179 Arrested, $6.5 Million Seized In Worldwide Darknet Opioid Trafficking Crackdown

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U.S. and European authorities arrested 179 people and seized more than $6.5 million in an operation to bust opioid trafficking on the Darknet, according to the Justice Department.

The crackdown, which mostly occurred in the U.S. and Europe, comes more than a year after the Wall Street Market takedown when authorities obtained intelligence to identify Darknet drug traffickers. Called Operation DisrupTor, the recent arrests and seizures involved 121 arrests in the U.S., millions in cash and virtual currencies, and 500 kilograms of drugs including fentanyl and methamphetamine, according to the Justice Department

The Darknet, also called “dark web”, is a part of the internet hosted within an encrypted network. Tor Browser clears any cookies when browsing is finished, and makes browsing anonymous. A portion of the dark web contains an underground network where illegal activity including drug and weapons sales are extremely difficult for authorities to track down.

In Operation DisrupTor, the Justice Department says vendors selling illicit goods on dark web market sites like WallStreet and DeepSea were identified and attributed to real individuals, which “significant disrupted the online opioid trade” and signaled to those operating on the Darknet that they are “not beyond the reach of law enforcement.” The operation lasted 9 months. (RELATED: New York Sues Johnson & Johnson For $2 Billion Over Alleged Role In Fueling Opioid Epidemic)

“Criminals selling fentanyl on the Darknet should pay attention to Operation DisrupTor,” Deputy Attorney General Jeffrey Rosen said. “The arrest of 179 of them in seven countries—with the seizure of their drug supplies and their money as well—shows that there will be no safe haven for drug dealing in cyberspace.”

Deputy Attorney General Jeffrey A. Rosen announces significant law enforcement actions related to the illegal sale of drugs and other illicit goods and services on the Darknet with Federal Bureau of Investigation Director Christopher Wray (R) during a press conference at the Department of Justice September 22, 2020 in Washington, DC. (Photo by OLIVIER DOULIERY/POOL/AFP via Getty Images)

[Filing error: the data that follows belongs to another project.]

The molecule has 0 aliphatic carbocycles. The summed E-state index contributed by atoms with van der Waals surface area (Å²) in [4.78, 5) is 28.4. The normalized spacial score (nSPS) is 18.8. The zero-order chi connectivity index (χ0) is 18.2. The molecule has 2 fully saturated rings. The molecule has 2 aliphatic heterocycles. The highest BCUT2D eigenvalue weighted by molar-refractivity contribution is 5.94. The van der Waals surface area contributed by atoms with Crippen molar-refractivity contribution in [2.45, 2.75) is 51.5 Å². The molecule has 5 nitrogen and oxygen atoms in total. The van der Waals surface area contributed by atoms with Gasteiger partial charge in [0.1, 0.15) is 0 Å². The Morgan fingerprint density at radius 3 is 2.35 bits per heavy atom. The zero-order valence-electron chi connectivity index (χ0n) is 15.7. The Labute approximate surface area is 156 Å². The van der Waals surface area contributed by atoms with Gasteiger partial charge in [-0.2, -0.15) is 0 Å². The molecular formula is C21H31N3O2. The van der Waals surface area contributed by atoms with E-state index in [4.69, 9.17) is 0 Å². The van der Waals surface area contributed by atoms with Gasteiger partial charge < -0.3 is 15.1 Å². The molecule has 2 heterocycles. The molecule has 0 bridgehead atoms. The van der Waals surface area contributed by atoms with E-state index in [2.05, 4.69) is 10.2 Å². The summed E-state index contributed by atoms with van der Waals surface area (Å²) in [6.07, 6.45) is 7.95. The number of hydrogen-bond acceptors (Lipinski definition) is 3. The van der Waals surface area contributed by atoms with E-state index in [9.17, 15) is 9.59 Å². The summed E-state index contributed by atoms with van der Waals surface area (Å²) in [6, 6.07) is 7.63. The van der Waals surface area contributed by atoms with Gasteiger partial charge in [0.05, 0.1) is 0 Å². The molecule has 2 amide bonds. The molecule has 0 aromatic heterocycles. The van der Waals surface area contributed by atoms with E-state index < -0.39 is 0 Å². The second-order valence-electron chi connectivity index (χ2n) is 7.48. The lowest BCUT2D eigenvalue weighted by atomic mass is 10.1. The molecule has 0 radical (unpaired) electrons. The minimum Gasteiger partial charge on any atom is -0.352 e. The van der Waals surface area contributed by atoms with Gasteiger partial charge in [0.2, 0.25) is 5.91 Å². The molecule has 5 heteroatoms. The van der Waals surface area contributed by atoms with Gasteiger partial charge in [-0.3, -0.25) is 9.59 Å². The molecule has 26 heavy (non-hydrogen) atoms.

Wall Street Market and Valhalla were among the largest drug markets on the dark web and were taken down by authorities in 2019. There are still close to 30 illegal online markets, and the dark web markets are viewed as a crucial source of fentanyl, a highly addictive opioid, along with other synthetic opioids that are often produced in China and sent to users found on the dark web, according to the New York Times. Previously, Silk Road, the original dark web market that came online in 2011, was taken down in 2013.

NEW YORK, NY – JANUARY 13: Supporters of Ross Ulbricht, the alleged creator and operator of the Silk Road underground market, stand in front of a Manhattan federal court house on the first day of jury selection for his trial on January 13, 2015 in New York City. Ulbricht, who has pleaded not guilty, is accused by the US government of making millions of dollars from the Silk Road website which sold drugs and other illegal commodities anonymously. (Photo by Spencer Platt/Getty Images)

In total for Operation DisrupTor, 121 arrests were made in the U.S., 2 in Canada at the request of the U.S., 42 in Germany, 8 in the Netherlands, 4 in the United Kingdom, 3 in Austria, and 1 in Sweden. Investigations are ongoing to identify more individuals behind deep web accounts. 

“With the spike in opioid-related overdose deaths during the COVID-19 pandemic, we recognize that today’s announcement is important and timely,” said FBI Director Christopher Wray.  “The FBI wants to assure the American public, and the world, that we are committed to identifying Darknet drug dealers and bringing them to justice.  But our work does not end with today’s announcement.”